Teacher Professor

April 12, 2012

Underneath the Water- Or Why I Don’t Blog Like I Used To

Filed under: ADHD,Autism,Home Things,Tourette's Syndrome,Uncategorized — Teacher Professor @ 11:39 am

Ray’s guidance counselor described it perfectly the other day as we were determining the need for a 504 Plan for him.  “If you’re working this hard to keep everything ok, perhaps we should document it.”

There’s a phrase that goes something like this “Be like the duck- Calm on the surface and paddling like hell underneath“.  Yes.  And oh yes.

Here’s the thing- things ARE “ok”.  Ray is getting Bs in school,he’s got a few really good friends, and life is not a series of dramatic challenges.  And we’re working really, really, really hard to manage the environment so that he’s doing all right.  When I describe how things are, I get a lot of “Oh, that’s him being 9!… Sounds like he’s being a boy!… Ease up on him, Mom!…”

I have come to realize that his anxiety disorder has created one in me.  Every time we leave the house- to go to the movies, to go to eat, to go to the beach, it’s resistance.  He doesn’t want to leave the house.  Ever.  If we force him, however, he goes.  He doesn’t throw a screaming, hysterical fit.  What he does do is get mean and ugly and “irritable”.  But he goes.  He either relaxes and we have a good time or he doesn’t, and manages to ruin it with his “hmphing”s and growlings and nasty comments.  Until the next time we leave the house again and it never gets easier.  Never.  My husband and I have discussions “Is this worth the fight we’re going to have?”  Every single time, it’s a fight.  And the simplest of errands becomes a battle of wills.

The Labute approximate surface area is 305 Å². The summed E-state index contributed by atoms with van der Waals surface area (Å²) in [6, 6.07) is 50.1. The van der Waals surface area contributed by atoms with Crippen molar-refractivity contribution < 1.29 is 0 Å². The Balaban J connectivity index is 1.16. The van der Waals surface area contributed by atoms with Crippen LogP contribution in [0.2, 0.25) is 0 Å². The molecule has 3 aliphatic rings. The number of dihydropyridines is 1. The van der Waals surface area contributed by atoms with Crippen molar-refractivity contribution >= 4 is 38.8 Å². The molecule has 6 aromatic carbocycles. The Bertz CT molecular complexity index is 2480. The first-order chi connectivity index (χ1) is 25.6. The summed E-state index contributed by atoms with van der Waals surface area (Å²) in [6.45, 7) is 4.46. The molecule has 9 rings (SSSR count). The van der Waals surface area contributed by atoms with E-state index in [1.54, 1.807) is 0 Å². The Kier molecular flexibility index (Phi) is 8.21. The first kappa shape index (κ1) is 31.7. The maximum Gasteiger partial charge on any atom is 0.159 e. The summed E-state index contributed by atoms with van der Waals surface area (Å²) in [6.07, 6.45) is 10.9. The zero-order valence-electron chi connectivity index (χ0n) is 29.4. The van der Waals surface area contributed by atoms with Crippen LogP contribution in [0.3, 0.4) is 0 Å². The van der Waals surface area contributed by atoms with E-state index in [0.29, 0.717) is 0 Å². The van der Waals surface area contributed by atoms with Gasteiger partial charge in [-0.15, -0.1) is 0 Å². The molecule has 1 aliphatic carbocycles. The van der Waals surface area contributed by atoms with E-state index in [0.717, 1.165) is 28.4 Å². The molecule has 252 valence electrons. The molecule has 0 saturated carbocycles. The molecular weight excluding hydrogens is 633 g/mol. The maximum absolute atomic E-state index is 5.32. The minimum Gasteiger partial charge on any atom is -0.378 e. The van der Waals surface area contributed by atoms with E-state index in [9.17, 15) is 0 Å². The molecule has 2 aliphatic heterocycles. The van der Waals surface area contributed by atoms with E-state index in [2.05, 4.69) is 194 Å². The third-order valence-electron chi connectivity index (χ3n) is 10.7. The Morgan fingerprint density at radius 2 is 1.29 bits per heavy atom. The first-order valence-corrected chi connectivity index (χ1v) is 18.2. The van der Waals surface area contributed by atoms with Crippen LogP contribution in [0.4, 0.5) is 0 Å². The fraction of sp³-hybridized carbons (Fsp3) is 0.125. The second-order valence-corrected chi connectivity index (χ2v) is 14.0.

We pick our battles carefully, because it’s important to be consistent.  It’s important to win the important ones, “Yes, you have to go to your cousin’s wedding.. yes, you have to eat three pieces of spinach” and give choices in the unimportant ones, “Do you want to go see ‘The Return of the Titans’?… Do you want spaghetti or tacos tonight?”.  And then there are the “Is this worth the scene it’s going to cause?” issues.  Should we force him to do a sport?  Should we ignore the incessant dribbling basketball in the house?  Should we provide incentives for him to sleep in his room when he wants to sleep in the living room or at the door to our room?  Should we …?  Every thing we do, we have to plan out with the forethought of a general- “What choices can we provide?  Is this worth the battle it’s going to be?  What is causing this resistance and how do we work with this?”  We have to steel ourselves to being stronger and more positive than he is going to be.  Every time.  Except when he’s not.  And we’re tired.  We’re so tired.

The thing that gets me is that these issues are not unique to Ray.  I know 9-year boys.  I taught 9 and 10-year old boys for years.  They are contrary, wonderful, on-the-brink-of-teenagers-but still rational and snuggly.  It’s not the types of challenges- it’s the intensity of challenge that he poses.  I often feel like a whiny, paranoid parent, because these are not unusual issues.  I constantly have to judge- “Is this MY problem or Ray’s problem?”